Meet Sima Taparia from Mumbai, the star of Netflix's 'Indian Matchmaking' and the matchmaker of your dreams. Sima Mami will judge your entire existence based on your biodata, ask you to compromise if you have humanly flaws, call you negative if you're not jolly enough, assess you based on how tall and fair you are, and resort to the stars and her favourite live face-reading app if her efforts are meaningless.
Apart from scanning biodatas faster than most resume scanning softwares, she also has teleportation abilities as she zooms across Mumbai and different parts of America within a matter of seconds.
While Sima is the protagonist of this *groundbreaking* reality show, Aparna is perceived to be the antagonist and has been at the receiving end of A LOT of hate for being rude, unreasonable, negative, and downright annoying. I mean, I get it. We would all love to relax for ten days straight. However, if assessed from a neutral lens, it is difficult to deny that Aparna was simply being realistic about her expectations and asking for basic equality.
We then meet Pradhyuman, an eligible bachelor who is 'fair, tall', and therefore good. Perhaps this is why he rejected as many as 150 girls?
Oh and his culinary skills: 💯 / 💯
Easily the most fucked up chapter of 'Indian Matchmaking' is that of Akshay and his overprotective mother. It speaks volumes about how Indian men are constantly indulged by their mothers and then pressurised to get married at the 'right age'. Internalised misogyny is incredibly dangerous, yet people don't talk about it enough.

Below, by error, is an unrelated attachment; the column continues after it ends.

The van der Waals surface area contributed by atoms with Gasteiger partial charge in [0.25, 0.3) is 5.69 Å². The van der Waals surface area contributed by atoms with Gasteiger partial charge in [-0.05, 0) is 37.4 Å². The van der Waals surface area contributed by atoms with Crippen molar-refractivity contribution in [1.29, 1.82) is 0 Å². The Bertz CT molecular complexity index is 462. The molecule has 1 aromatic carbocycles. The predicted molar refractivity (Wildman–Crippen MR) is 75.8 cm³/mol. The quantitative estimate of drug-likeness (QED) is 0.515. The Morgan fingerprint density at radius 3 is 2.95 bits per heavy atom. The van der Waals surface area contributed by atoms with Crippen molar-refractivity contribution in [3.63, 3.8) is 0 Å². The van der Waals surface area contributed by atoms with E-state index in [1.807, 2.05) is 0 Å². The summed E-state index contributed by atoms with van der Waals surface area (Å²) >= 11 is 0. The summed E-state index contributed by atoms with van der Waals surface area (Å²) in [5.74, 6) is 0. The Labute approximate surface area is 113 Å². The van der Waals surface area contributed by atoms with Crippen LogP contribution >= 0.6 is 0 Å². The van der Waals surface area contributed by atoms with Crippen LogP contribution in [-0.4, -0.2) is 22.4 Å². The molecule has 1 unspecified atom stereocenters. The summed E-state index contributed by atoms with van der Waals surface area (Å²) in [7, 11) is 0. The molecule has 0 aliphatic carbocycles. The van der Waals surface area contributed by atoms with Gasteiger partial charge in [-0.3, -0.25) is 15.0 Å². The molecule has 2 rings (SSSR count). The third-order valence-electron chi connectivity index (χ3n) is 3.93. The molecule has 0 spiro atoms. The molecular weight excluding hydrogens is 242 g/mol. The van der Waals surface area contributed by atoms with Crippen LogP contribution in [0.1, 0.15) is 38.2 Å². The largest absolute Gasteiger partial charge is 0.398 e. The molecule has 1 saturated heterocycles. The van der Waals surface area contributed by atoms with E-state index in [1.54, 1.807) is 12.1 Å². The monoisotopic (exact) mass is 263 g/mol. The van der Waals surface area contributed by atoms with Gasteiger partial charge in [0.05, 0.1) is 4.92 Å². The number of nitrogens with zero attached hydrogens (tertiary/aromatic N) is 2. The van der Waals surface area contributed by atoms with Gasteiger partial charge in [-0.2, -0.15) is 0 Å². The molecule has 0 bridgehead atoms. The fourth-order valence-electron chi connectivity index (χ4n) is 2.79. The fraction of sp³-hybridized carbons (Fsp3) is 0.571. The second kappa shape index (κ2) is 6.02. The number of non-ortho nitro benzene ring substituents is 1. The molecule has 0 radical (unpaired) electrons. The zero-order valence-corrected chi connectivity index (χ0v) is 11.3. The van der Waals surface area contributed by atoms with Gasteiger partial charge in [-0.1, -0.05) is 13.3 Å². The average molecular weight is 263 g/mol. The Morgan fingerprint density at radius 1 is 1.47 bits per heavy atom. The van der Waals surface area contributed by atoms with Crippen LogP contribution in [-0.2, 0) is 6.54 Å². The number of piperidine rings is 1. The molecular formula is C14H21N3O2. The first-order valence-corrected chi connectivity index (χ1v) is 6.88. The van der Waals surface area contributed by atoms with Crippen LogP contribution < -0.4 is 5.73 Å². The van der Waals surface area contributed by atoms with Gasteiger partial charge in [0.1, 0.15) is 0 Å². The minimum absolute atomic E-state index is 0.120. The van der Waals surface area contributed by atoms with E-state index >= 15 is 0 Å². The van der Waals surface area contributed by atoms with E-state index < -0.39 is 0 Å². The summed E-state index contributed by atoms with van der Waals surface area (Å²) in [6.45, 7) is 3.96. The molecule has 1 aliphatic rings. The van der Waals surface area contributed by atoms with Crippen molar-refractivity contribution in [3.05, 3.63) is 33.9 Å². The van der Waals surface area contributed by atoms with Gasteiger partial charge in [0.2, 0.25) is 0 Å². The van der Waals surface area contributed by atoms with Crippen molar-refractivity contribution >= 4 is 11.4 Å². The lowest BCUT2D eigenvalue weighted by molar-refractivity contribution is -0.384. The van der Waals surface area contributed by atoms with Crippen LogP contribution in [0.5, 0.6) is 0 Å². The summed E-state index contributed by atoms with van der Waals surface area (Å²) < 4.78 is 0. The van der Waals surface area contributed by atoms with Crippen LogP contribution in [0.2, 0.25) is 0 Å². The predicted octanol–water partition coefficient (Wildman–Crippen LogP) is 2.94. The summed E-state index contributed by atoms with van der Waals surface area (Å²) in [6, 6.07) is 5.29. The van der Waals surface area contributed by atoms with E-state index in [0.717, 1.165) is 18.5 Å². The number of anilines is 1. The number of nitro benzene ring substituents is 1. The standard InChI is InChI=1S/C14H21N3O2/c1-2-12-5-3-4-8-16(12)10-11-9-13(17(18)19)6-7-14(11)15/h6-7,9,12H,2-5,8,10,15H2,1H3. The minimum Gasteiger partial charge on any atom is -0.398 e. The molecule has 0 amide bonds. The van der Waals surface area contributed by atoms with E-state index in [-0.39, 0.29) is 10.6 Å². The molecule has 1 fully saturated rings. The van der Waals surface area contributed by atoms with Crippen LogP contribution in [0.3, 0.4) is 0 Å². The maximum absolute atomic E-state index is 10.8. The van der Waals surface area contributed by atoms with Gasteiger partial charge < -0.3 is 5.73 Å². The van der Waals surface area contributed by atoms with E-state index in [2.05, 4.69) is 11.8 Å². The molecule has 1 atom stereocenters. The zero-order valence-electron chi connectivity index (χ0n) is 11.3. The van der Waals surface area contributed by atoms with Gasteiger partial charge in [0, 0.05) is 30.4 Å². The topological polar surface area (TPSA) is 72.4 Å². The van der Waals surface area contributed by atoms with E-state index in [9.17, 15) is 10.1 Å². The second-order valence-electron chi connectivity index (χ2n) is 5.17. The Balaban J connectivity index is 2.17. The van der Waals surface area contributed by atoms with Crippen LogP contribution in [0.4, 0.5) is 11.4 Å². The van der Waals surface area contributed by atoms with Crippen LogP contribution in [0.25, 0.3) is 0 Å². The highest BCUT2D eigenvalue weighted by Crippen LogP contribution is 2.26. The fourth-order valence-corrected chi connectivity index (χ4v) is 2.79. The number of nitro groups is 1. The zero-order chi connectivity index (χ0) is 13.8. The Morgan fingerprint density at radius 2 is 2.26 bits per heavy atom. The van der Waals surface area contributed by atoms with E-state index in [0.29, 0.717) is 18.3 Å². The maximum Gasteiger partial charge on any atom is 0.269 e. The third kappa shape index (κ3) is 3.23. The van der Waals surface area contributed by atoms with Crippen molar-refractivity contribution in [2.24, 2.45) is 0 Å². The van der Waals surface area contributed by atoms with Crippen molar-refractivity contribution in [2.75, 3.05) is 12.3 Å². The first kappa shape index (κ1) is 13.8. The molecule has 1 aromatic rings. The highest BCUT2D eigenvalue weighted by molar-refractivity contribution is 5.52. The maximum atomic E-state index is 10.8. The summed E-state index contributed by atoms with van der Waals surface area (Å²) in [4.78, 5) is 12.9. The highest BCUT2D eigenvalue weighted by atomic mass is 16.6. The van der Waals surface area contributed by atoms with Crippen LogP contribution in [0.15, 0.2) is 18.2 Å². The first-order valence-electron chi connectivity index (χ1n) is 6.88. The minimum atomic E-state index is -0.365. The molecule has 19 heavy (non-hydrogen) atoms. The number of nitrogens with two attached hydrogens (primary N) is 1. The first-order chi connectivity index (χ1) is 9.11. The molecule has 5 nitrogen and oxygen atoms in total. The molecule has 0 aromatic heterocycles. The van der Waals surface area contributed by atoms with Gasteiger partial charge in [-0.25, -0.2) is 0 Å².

We now come to the respective storylines of Nadia and Vyasar, two adorable individuals who honestly deserved so much better.
While there are countless hilarious aspects of the show, perhaps the most important to note is how the concept of arranged marriage is deeply entrenched in sexism, casteism, classism, colourism, and ageism. It is imperative for girls to be 'fair, slim, and beautiful' and they're expected to 'adjust and compromise' and be experts at running a household. Moreover, what is equally problematic is that in most South Asian societies, marriage is associated with a ticking clock and is often seen as the antidote to loneliness. The fact that a show as regressive and archaic as 'Indian Matchmaking' is still being picked up by a giant like Netflix is an illustration of how the average mindset hasn't changed all that much.
Moreover, if one believes that moving out of India broadens your outlook, this show will prove just how wrong they are.